Book Club Mom generously offered to write up a review of this wonderful, and important breastfeeding manual, The Womanly Art Of Breastfeeding, for Momaste. I don’t have much time or energy for reading these days, let alone writing book reviews, so this is a treat I hope you enjoy, whether you are a nursing mama looking for some advice, or you just want to remember your nursing days. Also check out her blog for advice and reviews of many other amazing tomes!
Nearly twenty years ago, pregnant with our first child, I entered a brand new phase of my life, and the first thing I understood about this phase was that no question of a pregnant woman was ever off-limits, no matter what the asker’s credentials. “How long did it take you?” “Do you know the sex of the baby?” “Do you plan to nurse?”
Well I knew the answers to the first two “that’s really none of your business” questions, but the next one made me pause. Do I plan to nurse? “I guess so” – that was my initial response and then I put it out of my mind. A nurse at the doctor’s office made a note in my file and that was that. “I’ll think about it later,” I told myself. After all, I was in the middle of growing a baby and my mind was full of all the important checkpoints, the ones we all immerse ourselves in and, especially with a first baby, naively cling to because we cannot imagine what it will be like at the end of nine months when we actually have to give birth.
At the end of the nine months, more than a week late, to be exact, and after approximately two days of labor, out came our beautiful son and he was screaming for something. Exhausted, I let the nurses clean him up and then, zip! They whisked him away. “I’m going to try nursing,” I told one of the nurses. “You rest now and we’ll bring him in when he wakes up,” she replied.
Sometime later, the nurse brought my screaming son to me. I had no idea what to do. I confessed this to the nurse and she helped me get started, but it was awkward, my baby son didn’t seem happy and it hurt! “Keep trying,” the nurse encouraged, “but if you change your mind, we can always give him a bottle.” A bottle like the one with sugar water he had already consumed down in the nursery. Hmmmm.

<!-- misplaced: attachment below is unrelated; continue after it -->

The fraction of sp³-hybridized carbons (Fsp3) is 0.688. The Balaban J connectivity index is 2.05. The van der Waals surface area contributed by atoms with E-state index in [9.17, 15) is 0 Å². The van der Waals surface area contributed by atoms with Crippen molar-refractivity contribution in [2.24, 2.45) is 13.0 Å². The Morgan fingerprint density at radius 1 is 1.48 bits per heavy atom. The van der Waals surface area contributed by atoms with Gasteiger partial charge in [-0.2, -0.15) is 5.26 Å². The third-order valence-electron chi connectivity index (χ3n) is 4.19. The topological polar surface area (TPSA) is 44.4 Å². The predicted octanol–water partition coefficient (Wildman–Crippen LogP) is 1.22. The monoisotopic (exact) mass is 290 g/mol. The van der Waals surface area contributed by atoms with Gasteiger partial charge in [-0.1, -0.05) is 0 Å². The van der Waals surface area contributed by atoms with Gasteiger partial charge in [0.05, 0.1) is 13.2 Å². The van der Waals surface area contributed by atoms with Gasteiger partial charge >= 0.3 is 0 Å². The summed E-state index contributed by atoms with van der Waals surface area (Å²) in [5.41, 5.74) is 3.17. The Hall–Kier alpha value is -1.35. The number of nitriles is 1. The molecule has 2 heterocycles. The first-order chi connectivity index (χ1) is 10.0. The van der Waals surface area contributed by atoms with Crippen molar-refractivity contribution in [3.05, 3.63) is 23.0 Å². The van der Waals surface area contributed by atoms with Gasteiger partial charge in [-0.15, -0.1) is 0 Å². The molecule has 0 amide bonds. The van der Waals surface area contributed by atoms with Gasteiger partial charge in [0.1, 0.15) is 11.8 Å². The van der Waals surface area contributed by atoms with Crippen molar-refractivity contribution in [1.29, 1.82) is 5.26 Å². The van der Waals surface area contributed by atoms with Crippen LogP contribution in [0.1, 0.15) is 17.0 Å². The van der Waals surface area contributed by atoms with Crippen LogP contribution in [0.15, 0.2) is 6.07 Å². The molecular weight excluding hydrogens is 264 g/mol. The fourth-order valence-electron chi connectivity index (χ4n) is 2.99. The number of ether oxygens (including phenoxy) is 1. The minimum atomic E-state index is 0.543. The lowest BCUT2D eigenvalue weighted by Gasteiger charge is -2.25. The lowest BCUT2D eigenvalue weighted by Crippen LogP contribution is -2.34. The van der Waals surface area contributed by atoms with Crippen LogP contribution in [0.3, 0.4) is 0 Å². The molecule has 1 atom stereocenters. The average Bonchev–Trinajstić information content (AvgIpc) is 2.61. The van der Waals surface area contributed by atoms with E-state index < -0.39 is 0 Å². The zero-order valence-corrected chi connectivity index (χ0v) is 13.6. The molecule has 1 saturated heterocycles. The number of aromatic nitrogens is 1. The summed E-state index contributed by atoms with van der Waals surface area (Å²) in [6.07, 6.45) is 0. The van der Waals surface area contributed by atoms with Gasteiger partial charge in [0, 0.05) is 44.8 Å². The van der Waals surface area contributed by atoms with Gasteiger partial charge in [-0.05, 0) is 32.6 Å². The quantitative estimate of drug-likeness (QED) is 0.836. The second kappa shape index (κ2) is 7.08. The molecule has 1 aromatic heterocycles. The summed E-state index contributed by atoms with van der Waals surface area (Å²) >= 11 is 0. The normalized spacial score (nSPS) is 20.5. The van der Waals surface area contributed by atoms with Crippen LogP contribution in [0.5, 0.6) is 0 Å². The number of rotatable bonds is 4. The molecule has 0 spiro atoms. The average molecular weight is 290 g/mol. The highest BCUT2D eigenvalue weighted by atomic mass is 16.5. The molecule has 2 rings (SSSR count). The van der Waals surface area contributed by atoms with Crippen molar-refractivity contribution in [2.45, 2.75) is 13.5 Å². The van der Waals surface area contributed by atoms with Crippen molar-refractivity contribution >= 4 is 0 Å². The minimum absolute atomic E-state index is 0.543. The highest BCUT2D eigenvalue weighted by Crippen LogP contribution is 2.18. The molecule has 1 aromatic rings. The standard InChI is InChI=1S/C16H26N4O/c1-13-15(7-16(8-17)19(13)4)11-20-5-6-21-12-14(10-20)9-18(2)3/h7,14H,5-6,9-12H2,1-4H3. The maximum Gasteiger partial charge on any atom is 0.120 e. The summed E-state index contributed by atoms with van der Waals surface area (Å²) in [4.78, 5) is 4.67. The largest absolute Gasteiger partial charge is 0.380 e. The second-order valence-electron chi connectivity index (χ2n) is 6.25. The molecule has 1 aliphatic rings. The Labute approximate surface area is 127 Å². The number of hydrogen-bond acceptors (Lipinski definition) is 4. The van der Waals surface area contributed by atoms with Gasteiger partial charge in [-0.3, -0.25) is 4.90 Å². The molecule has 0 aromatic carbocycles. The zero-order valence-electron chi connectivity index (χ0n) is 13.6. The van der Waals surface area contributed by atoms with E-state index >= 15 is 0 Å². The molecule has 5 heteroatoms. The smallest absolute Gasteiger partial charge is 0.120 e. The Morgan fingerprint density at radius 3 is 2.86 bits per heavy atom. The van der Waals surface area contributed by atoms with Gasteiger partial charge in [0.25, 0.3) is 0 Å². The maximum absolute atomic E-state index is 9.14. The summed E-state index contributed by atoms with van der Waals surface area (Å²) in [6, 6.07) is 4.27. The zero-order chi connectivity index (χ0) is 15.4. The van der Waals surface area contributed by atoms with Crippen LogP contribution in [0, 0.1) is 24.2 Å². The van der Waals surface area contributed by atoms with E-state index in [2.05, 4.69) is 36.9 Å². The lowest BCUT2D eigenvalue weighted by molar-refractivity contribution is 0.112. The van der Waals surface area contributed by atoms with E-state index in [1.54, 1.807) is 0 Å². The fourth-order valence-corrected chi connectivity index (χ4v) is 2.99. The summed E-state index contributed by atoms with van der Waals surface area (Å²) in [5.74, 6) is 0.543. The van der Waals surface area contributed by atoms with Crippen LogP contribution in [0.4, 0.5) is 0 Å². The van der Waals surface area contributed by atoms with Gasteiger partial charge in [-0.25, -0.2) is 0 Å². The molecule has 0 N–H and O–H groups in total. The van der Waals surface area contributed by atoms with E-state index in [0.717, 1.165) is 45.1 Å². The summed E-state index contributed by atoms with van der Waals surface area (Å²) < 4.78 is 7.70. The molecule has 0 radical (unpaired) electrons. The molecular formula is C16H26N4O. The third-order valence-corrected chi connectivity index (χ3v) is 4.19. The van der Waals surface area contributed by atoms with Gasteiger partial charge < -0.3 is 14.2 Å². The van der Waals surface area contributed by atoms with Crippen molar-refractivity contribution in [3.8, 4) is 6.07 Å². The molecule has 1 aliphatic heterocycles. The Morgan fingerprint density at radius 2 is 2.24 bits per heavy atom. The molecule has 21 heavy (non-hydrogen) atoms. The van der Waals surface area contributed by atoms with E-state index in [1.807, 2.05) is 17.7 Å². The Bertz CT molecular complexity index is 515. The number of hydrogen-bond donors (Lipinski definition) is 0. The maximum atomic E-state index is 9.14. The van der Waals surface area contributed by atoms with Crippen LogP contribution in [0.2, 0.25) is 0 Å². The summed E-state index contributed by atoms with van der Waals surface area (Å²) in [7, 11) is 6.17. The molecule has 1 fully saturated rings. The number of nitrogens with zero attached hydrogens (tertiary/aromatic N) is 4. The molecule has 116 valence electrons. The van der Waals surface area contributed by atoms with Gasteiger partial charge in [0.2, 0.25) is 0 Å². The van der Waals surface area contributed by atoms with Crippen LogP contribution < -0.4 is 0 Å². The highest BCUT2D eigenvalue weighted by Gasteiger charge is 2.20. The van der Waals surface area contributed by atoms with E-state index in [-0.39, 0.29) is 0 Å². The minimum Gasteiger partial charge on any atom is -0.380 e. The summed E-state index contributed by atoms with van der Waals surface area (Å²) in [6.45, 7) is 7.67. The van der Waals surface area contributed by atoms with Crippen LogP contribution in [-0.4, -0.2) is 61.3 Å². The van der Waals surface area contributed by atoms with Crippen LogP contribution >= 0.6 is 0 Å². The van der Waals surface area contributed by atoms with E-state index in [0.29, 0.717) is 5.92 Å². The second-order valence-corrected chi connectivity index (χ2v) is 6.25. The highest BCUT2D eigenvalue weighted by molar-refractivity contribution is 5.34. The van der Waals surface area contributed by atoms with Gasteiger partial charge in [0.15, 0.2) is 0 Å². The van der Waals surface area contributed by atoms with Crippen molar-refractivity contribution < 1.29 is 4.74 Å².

Back at home, my college friend Louise called to congratulate me. Already a mother, she knew what was what. “Are you nursing?” she asked. “Well, yes, but it’s not going very well,” I told her. “Call La Leche,” she said right away. “They can help. And I’m going to send you a book.” “Okay,” I told her. After a stressful feeding, I called La Leche and talked with an experienced nursing mother. It did help, but I knew my baby and I were in trouble. He wasn’t happy. My nipples were bleeding. My breasts hurt. We were miserable.
A couple days later, Louise’s package arrived: The Womanly Art of Breastfeeding published by La Leche League International. I read the book, cover-to-cover and I quickly learned that this book was filling a hugely important void in my new-mother life. My doctor was taking care of me. My pediatrician was taking care of my son. But no one was taking care of us, as a nursing couple. The Womanly Art of Breastfeeding became my go-to book. I had been woefully unprepared, but now I could catch up.
My version of this book was published in 1991, but La Leche’s newest publication is from 2010. This edition is modern and fully updated. It’s divided into four sections: New Beginnings; Ages and Stages; The Big Questions; and La Leche League Resources. In the early sections, important questions for nursing mothers are answered: “Will I Have Enough Milk?” and “None of This is Working! My Baby Isn’t Latching!” Later sections cover road blocks and milestones such as milk output, weight gain and sleep habits. Additional chapters address breast infections, returning to work, and pumping and storing breast milk. And what happens when your baby grows into a toddler and beyond? This book guides you and helps you decide what’s right for you and your child, from the first time you nurse all the way through the day you wean your child.
I gave myself six weeks to make it work with my baby son. And during that time we hung in there. I grit my teeth when it hurt. I nursed him whenever he wanted. I tried to keep my sanity! And like a miracle, things slowly started to turn, right at six weeks. So I gave myself another week, and another, and another. I did that until we were a happy nursing couple. I thank my friend Louise and The Womanly Art of Breastfeeding for getting me through those early weeks.
I had three more babies, all boys, and was a nursing mom for seven years. It was a wonderful time of my life. I nursed in bed, at the table, standing up in the ladies room and the kitchen, cooking dinner, and sitting in my (parked!) van. I loved it all and each night when I fell into bed, I looked forward to hearing my baby wake so I could run into his room, snuggle him up and nurse him back to sleep!
On that first day, it wasn’t automatic. It wasn’t easy. It hurt and it didn’t seem worth it. The Womanly Art of Breastfeeding helped me through all those stages and showed me what a great experience nursing a baby can be!
Thanks so much for this wonderful review, Book Club Mom! I had many of the same issues (and then some!) with nursing, which I documented (along with some of the fixes) in my post about Nipple Trauma and Healing.